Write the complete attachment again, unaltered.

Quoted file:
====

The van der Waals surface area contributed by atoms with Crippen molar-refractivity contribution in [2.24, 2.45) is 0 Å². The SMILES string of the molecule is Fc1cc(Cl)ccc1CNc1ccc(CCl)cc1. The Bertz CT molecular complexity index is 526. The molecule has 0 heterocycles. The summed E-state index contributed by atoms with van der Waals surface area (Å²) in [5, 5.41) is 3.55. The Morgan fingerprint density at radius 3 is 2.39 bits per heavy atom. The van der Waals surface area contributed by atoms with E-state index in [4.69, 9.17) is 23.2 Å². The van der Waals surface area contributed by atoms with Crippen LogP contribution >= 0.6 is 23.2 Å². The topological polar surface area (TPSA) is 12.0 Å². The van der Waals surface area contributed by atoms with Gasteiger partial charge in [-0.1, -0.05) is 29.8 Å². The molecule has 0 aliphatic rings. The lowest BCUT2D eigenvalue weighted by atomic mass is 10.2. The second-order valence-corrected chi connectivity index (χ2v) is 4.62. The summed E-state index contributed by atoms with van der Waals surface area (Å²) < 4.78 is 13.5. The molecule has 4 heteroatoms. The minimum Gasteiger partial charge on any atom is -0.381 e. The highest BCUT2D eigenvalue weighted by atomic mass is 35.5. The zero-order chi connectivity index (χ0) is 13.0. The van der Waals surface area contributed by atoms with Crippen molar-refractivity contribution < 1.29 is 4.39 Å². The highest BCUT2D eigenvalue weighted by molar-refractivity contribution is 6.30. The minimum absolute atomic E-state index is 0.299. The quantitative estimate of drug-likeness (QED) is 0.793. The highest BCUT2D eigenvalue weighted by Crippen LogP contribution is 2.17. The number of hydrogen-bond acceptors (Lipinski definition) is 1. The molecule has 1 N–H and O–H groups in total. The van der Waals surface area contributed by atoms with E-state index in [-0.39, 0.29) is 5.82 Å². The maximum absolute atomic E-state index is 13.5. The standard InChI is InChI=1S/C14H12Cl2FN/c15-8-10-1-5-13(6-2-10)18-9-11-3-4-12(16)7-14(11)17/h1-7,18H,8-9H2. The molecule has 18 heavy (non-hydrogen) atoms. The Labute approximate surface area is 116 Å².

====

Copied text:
The van der Waals surface area contributed by atoms with Crippen molar-refractivity contribution in [2.24, 2.45) is 0 Å². The SMILES string of the molecule is Fc1cc(Cl)ccc1CNc1ccc(CCl)cc1. The Bertz CT molecular complexity index is 526. The molecule has 0 heterocycles. The summed E-state index contributed by atoms with van der Waals surface area (Å²) in [5, 5.41) is 3.55. The Morgan fingerprint density at radius 3 is 2.39 bits per heavy atom. The van der Waals surface area contributed by atoms with E-state index in [4.69, 9.17) is 23.2 Å². The van der Waals surface area contributed by atoms with Crippen LogP contribution >= 0.6 is 23.2 Å². The topological polar surface area (TPSA) is 12.0 Å². The van der Waals surface area contributed by atoms with Gasteiger partial charge in [-0.1, -0.05) is 29.8 Å². The molecule has 0 aliphatic rings. The lowest BCUT2D eigenvalue weighted by atomic mass is 10.2. The second-order valence-corrected chi connectivity index (χ2v) is 4.62. The summed E-state index contributed by atoms with van der Waals surface area (Å²) < 4.78 is 13.5. The molecule has 4 heteroatoms. The minimum Gasteiger partial charge on any atom is -0.381 e. The highest BCUT2D eigenvalue weighted by atomic mass is 35.5. The zero-order chi connectivity index (χ0) is 13.0. The van der Waals surface area contributed by atoms with Crippen molar-refractivity contribution < 1.29 is 4.39 Å². The highest BCUT2D eigenvalue weighted by molar-refractivity contribution is 6.30. The minimum absolute atomic E-state index is 0.299. The quantitative estimate of drug-likeness (QED) is 0.793. The highest BCUT2D eigenvalue weighted by Crippen LogP contribution is 2.17. The number of hydrogen-bond acceptors (Lipinski definition) is 1. The molecule has 1 N–H and O–H groups in total. The van der Waals surface area contributed by atoms with E-state index in [-0.39, 0.29) is 5.82 Å². The maximum absolute atomic E-state index is 13.5. The standard InChI is InChI=1S/C14H12Cl2FN/c15-8-10-1-5-13(6-2-10)18-9-11-3-4-12(16)7-14(11)17/h1-7,18H,8-9H2. The molecule has 18 heavy (non-hydrogen) atoms. The Labute approximate surface area is 116 Å².